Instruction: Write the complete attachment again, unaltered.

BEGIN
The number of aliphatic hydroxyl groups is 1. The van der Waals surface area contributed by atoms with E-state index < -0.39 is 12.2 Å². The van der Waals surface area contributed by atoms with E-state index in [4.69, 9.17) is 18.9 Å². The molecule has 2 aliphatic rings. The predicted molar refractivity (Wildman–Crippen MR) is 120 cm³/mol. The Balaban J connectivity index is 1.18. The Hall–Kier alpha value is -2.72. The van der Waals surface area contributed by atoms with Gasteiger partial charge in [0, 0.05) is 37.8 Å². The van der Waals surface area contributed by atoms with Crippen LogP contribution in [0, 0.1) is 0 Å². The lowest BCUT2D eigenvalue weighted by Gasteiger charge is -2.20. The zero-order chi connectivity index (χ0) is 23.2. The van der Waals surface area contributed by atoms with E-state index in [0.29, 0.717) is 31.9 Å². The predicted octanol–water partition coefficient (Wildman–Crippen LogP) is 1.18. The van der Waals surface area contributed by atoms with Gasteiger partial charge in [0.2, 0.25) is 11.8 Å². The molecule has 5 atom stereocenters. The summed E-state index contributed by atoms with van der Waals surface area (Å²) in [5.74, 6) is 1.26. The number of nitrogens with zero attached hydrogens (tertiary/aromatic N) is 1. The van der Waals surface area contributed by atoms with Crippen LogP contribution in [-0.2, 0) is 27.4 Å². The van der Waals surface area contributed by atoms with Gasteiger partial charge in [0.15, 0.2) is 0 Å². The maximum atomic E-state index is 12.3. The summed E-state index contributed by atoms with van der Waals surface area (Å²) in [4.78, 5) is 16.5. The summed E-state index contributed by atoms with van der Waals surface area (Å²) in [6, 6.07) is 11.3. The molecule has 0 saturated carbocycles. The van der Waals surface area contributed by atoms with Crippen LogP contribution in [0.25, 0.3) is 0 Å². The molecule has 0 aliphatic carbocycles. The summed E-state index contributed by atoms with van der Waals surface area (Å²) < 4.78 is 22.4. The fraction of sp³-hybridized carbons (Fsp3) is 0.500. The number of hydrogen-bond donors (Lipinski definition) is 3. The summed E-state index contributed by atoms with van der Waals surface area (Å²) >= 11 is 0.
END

The number of aliphatic hydroxyl groups is 1. The van der Waals surface area contributed by atoms with E-state index < -0.39 is 12.2 Å². The van der Waals surface area contributed by atoms with E-state index in [4.69, 9.17) is 18.9 Å². The molecule has 2 aliphatic rings. The predicted molar refractivity (Wildman–Crippen MR) is 120 cm³/mol. The Balaban J connectivity index is 1.18. The Hall–Kier alpha value is -2.72. The van der Waals surface area contributed by atoms with Gasteiger partial charge in [0, 0.05) is 37.8 Å². The van der Waals surface area contributed by atoms with Crippen LogP contribution in [0, 0.1) is 0 Å². The lowest BCUT2D eigenvalue weighted by Gasteiger charge is -2.20. The zero-order chi connectivity index (χ0) is 23.2. The van der Waals surface area contributed by atoms with E-state index in [0.29, 0.717) is 31.9 Å². The predicted octanol–water partition coefficient (Wildman–Crippen LogP) is 1.18. The van der Waals surface area contributed by atoms with Gasteiger partial charge in [0.2, 0.25) is 11.8 Å². The molecule has 5 atom stereocenters. The summed E-state index contributed by atoms with van der Waals surface area (Å²) in [5.74, 6) is 1.26. The number of nitrogens with zero attached hydrogens (tertiary/aromatic N) is 1. The van der Waals surface area contributed by atoms with Crippen LogP contribution in [-0.2, 0) is 27.4 Å². The van der Waals surface area contributed by atoms with Gasteiger partial charge in [0.15, 0.2) is 0 Å². The maximum atomic E-state index is 12.3. The summed E-state index contributed by atoms with van der Waals surface area (Å²) in [4.78, 5) is 16.5. The summed E-state index contributed by atoms with van der Waals surface area (Å²) in [6, 6.07) is 11.3. The molecule has 0 saturated carbocycles. The van der Waals surface area contributed by atoms with Crippen LogP contribution in [0.25, 0.3) is 0 Å². The molecule has 0 aliphatic carbocycles. The summed E-state index contributed by atoms with van der Waals surface area (Å²) < 4.78 is 22.4. The fraction of sp³-hybridized carbons (Fsp3) is 0.500. The number of hydrogen-bond donors (Lipinski definition) is 3. The summed E-state index contributed by atoms with van der Waals surface area (Å²) >= 11 is 0.